This slows down the market growth, and customers start demanding more, leading to a more fragmented market. This again reduces competition within the segments. But as the segments’ sizes become smaller, profits further reduce, leading to market consolidation.

The innovative and larger firms will try to develop new attributes and influence customers more with new attributes. This will cause some customers to switch to the firm’s product, thus solidifying its position in the market.

As a result, some of the competitors will either be wiped out or pushed to certain corners of the market. This is called the market consolidation stage. The consolidated market also does not last long because other firms may imitate the firm’s new attribute, resulting in further competition.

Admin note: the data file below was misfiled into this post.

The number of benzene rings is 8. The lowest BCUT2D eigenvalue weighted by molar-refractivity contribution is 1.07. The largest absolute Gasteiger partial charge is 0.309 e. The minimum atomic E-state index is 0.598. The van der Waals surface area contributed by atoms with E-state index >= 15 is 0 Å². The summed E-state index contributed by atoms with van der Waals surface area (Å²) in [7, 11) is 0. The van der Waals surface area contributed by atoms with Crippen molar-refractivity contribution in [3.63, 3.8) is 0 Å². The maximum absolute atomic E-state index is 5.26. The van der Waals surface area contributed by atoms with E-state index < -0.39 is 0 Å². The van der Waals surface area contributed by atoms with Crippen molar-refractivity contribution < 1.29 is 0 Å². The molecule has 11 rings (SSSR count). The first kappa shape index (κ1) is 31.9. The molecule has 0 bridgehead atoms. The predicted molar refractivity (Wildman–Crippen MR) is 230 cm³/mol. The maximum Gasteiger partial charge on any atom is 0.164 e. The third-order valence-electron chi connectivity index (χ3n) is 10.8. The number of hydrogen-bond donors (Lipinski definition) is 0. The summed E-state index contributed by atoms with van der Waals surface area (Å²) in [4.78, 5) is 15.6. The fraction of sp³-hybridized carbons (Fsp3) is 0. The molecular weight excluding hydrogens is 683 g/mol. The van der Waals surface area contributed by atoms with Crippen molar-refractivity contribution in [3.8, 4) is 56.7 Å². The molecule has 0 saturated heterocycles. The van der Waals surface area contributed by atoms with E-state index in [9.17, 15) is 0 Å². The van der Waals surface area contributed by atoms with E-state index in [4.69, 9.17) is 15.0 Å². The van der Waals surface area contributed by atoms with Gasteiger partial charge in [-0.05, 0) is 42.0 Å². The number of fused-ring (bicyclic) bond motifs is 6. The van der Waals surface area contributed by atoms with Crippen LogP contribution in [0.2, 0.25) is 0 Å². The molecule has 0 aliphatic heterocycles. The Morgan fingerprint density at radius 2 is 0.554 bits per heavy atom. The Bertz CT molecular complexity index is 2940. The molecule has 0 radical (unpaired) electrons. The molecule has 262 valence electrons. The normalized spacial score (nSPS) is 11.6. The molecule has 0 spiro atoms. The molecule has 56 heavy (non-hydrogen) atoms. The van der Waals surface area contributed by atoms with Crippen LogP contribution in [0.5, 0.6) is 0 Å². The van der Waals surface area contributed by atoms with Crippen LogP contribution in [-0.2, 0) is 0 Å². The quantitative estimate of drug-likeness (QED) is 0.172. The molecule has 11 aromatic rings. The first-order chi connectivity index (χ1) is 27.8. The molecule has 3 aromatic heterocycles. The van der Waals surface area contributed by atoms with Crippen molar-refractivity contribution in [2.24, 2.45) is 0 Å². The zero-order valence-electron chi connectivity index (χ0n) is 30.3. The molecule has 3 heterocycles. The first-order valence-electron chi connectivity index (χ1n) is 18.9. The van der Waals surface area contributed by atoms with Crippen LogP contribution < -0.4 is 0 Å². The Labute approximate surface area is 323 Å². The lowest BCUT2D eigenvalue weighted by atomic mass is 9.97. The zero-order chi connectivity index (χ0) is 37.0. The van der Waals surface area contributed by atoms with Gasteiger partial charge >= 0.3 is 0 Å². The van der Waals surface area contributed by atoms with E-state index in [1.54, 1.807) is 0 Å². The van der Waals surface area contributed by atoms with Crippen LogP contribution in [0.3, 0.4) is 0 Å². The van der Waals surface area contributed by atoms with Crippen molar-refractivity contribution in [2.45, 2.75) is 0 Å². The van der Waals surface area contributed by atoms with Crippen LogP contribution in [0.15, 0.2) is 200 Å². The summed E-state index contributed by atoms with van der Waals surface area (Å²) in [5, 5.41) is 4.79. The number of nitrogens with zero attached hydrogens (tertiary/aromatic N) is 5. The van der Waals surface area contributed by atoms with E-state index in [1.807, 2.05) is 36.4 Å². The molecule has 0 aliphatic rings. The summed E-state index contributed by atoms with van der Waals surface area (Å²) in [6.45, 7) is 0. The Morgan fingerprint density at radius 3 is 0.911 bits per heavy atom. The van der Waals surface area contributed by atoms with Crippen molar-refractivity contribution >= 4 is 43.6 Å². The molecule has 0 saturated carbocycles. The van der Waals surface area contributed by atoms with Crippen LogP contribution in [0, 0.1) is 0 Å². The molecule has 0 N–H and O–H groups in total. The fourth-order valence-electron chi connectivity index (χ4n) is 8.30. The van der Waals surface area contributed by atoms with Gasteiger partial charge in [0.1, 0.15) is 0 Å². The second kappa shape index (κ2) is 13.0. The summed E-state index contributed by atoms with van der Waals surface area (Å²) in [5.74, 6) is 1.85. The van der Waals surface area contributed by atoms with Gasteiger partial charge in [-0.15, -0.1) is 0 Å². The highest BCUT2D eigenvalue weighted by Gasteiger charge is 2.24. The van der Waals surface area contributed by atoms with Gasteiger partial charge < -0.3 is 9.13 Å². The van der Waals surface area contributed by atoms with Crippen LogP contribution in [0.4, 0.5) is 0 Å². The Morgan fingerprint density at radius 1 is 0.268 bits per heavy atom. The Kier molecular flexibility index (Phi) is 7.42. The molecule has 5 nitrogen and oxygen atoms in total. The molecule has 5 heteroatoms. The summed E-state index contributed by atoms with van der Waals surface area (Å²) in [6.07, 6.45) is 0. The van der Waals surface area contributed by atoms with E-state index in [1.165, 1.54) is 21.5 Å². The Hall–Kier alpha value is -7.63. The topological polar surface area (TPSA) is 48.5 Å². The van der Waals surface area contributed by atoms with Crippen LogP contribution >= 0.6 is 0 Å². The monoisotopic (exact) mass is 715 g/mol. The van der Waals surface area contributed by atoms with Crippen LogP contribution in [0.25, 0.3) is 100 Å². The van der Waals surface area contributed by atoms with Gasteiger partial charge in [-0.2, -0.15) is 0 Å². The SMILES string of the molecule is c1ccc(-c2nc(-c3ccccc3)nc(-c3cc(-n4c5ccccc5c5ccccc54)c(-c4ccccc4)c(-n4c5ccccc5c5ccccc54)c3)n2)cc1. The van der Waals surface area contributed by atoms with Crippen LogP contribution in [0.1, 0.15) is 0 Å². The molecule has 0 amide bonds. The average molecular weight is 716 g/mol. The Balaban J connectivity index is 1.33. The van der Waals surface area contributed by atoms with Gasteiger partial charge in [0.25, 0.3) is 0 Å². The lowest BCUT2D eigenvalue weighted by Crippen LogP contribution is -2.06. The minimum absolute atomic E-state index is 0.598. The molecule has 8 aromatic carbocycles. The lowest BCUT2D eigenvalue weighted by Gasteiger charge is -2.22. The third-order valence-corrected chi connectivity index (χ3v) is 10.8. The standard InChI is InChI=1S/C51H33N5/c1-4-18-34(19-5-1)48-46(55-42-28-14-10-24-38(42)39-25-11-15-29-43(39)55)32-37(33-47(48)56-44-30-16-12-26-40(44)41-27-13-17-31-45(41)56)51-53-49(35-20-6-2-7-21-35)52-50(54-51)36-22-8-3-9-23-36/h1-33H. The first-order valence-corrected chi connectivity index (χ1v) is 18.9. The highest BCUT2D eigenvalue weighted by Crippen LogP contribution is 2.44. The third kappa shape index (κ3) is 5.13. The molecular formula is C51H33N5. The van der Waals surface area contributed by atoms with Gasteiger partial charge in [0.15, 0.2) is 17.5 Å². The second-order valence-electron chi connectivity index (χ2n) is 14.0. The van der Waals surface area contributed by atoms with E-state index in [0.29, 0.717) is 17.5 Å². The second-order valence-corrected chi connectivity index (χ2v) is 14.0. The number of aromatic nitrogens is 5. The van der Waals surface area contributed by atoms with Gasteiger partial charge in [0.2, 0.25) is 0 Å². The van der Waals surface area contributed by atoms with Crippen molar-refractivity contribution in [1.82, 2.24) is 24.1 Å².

The market again may be turned into a fragmented one. This fragmentation process to consolidation to fragmentation and again to consolidation continues for some time until the market reaches the decline stage.

4. Decline Stage of Market

You know that the process of fragmentation­ consolidation fragmentation continues for some time. At some point in time, the demand of the market will start reducing.

When this starts happening, the decline stage begins. There are two common reasons for the decline in market demand for a product.

First, society’s need level for a particular product may decline, which reduces the need for a specific product.

Second, new technology may emerge capable of producing better products.

If people are offered newer and better products, they will most likely substitute the old one for the new one. To survive, a firm should adapt itself to the new technology and new demands of society.